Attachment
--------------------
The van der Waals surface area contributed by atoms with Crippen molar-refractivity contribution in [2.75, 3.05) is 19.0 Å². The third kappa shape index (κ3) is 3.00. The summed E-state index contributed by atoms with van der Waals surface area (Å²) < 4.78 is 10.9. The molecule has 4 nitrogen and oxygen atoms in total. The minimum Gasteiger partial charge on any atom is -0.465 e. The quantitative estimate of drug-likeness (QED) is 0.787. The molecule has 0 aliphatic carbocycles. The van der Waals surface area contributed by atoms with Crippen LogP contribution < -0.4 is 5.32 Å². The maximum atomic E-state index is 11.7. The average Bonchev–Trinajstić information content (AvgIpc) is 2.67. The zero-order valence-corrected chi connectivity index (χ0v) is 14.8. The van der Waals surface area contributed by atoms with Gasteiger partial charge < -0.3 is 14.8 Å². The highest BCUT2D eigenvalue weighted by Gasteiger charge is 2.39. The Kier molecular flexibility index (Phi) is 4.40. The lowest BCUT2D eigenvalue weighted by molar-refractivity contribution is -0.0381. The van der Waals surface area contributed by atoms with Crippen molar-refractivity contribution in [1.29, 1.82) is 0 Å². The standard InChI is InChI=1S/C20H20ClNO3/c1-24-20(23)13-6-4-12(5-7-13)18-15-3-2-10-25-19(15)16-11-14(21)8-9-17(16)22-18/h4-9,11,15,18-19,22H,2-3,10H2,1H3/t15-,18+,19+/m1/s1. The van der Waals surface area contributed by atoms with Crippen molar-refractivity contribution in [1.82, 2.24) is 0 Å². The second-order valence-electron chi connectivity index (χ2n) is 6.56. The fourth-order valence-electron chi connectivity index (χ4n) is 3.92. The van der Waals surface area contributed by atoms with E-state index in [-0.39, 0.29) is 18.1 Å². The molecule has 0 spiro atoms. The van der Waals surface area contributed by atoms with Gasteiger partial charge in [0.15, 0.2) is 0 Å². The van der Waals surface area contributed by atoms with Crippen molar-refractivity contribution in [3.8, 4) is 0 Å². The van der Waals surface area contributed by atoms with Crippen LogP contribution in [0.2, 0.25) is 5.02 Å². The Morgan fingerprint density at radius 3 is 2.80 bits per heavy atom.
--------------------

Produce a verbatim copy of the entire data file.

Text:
The van der Waals surface area contributed by atoms with Crippen molar-refractivity contribution in [2.75, 3.05) is 19.0 Å². The third kappa shape index (κ3) is 3.00. The summed E-state index contributed by atoms with van der Waals surface area (Å²) < 4.78 is 10.9. The molecule has 4 nitrogen and oxygen atoms in total. The minimum Gasteiger partial charge on any atom is -0.465 e. The quantitative estimate of drug-likeness (QED) is 0.787. The molecule has 0 aliphatic carbocycles. The van der Waals surface area contributed by atoms with Crippen LogP contribution < -0.4 is 5.32 Å². The maximum atomic E-state index is 11.7. The average Bonchev–Trinajstić information content (AvgIpc) is 2.67. The zero-order valence-corrected chi connectivity index (χ0v) is 14.8. The van der Waals surface area contributed by atoms with Gasteiger partial charge < -0.3 is 14.8 Å². The highest BCUT2D eigenvalue weighted by Gasteiger charge is 2.39. The Kier molecular flexibility index (Phi) is 4.40. The lowest BCUT2D eigenvalue weighted by molar-refractivity contribution is -0.0381. The van der Waals surface area contributed by atoms with Crippen molar-refractivity contribution in [1.29, 1.82) is 0 Å². The standard InChI is InChI=1S/C20H20ClNO3/c1-24-20(23)13-6-4-12(5-7-13)18-15-3-2-10-25-19(15)16-11-14(21)8-9-17(16)22-18/h4-9,11,15,18-19,22H,2-3,10H2,1H3/t15-,18+,19+/m1/s1. The van der Waals surface area contributed by atoms with Crippen molar-refractivity contribution in [1.82, 2.24) is 0 Å². The second-order valence-electron chi connectivity index (χ2n) is 6.56. The fourth-order valence-electron chi connectivity index (χ4n) is 3.92. The van der Waals surface area contributed by atoms with E-state index in [-0.39, 0.29) is 18.1 Å². The molecule has 0 spiro atoms. The van der Waals surface area contributed by atoms with Gasteiger partial charge in [0.15, 0.2) is 0 Å². The van der Waals surface area contributed by atoms with Crippen molar-refractivity contribution in [3.8, 4) is 0 Å². The van der Waals surface area contributed by atoms with Crippen LogP contribution in [0.2, 0.25) is 5.02 Å². The Morgan fingerprint density at radius 3 is 2.80 bits per heavy atom.